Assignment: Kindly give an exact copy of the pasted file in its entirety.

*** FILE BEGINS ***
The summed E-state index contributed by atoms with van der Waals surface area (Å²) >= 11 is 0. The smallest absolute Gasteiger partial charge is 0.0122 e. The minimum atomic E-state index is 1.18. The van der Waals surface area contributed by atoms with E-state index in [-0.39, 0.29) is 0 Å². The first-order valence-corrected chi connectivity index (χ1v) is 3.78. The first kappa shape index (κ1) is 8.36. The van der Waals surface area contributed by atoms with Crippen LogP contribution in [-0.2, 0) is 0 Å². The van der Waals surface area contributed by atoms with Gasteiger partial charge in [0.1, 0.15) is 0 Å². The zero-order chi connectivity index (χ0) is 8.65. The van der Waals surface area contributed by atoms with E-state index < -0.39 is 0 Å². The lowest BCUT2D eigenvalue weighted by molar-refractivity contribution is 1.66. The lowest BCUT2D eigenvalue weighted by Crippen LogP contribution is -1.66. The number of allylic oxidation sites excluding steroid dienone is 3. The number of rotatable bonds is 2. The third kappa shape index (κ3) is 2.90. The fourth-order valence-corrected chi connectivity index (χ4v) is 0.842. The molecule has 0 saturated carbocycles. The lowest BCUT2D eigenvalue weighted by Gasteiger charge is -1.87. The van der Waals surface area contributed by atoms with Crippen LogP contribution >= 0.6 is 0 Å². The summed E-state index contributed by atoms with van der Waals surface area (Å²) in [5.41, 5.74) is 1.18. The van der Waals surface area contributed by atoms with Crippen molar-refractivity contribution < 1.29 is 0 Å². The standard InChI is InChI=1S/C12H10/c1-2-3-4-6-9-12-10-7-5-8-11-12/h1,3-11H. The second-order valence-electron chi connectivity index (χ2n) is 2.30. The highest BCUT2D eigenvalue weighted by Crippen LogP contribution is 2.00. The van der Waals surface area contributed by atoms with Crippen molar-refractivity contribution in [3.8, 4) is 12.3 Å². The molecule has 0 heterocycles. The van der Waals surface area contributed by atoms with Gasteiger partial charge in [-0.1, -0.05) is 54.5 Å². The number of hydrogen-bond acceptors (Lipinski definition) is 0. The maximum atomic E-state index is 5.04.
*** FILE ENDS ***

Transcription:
The summed E-state index contributed by atoms with van der Waals surface area (Å²) >= 11 is 0. The smallest absolute Gasteiger partial charge is 0.0122 e. The minimum atomic E-state index is 1.18. The van der Waals surface area contributed by atoms with E-state index in [-0.39, 0.29) is 0 Å². The first-order valence-corrected chi connectivity index (χ1v) is 3.78. The first kappa shape index (κ1) is 8.36. The van der Waals surface area contributed by atoms with Crippen LogP contribution in [-0.2, 0) is 0 Å². The van der Waals surface area contributed by atoms with Gasteiger partial charge in [0.1, 0.15) is 0 Å². The zero-order chi connectivity index (χ0) is 8.65. The van der Waals surface area contributed by atoms with E-state index < -0.39 is 0 Å². The lowest BCUT2D eigenvalue weighted by molar-refractivity contribution is 1.66. The lowest BCUT2D eigenvalue weighted by Crippen LogP contribution is -1.66. The number of allylic oxidation sites excluding steroid dienone is 3. The number of rotatable bonds is 2. The third kappa shape index (κ3) is 2.90. The fourth-order valence-corrected chi connectivity index (χ4v) is 0.842. The molecule has 0 saturated carbocycles. The lowest BCUT2D eigenvalue weighted by Gasteiger charge is -1.87. The van der Waals surface area contributed by atoms with Crippen LogP contribution >= 0.6 is 0 Å². The summed E-state index contributed by atoms with van der Waals surface area (Å²) in [5.41, 5.74) is 1.18. The van der Waals surface area contributed by atoms with Crippen molar-refractivity contribution < 1.29 is 0 Å². The standard InChI is InChI=1S/C12H10/c1-2-3-4-6-9-12-10-7-5-8-11-12/h1,3-11H. The second-order valence-electron chi connectivity index (χ2n) is 2.30. The highest BCUT2D eigenvalue weighted by Crippen LogP contribution is 2.00. The van der Waals surface area contributed by atoms with Crippen molar-refractivity contribution in [3.8, 4) is 12.3 Å². The molecule has 0 heterocycles. The van der Waals surface area contributed by atoms with Gasteiger partial charge in [-0.1, -0.05) is 54.5 Å². The number of hydrogen-bond acceptors (Lipinski definition) is 0. The maximum atomic E-state index is 5.04.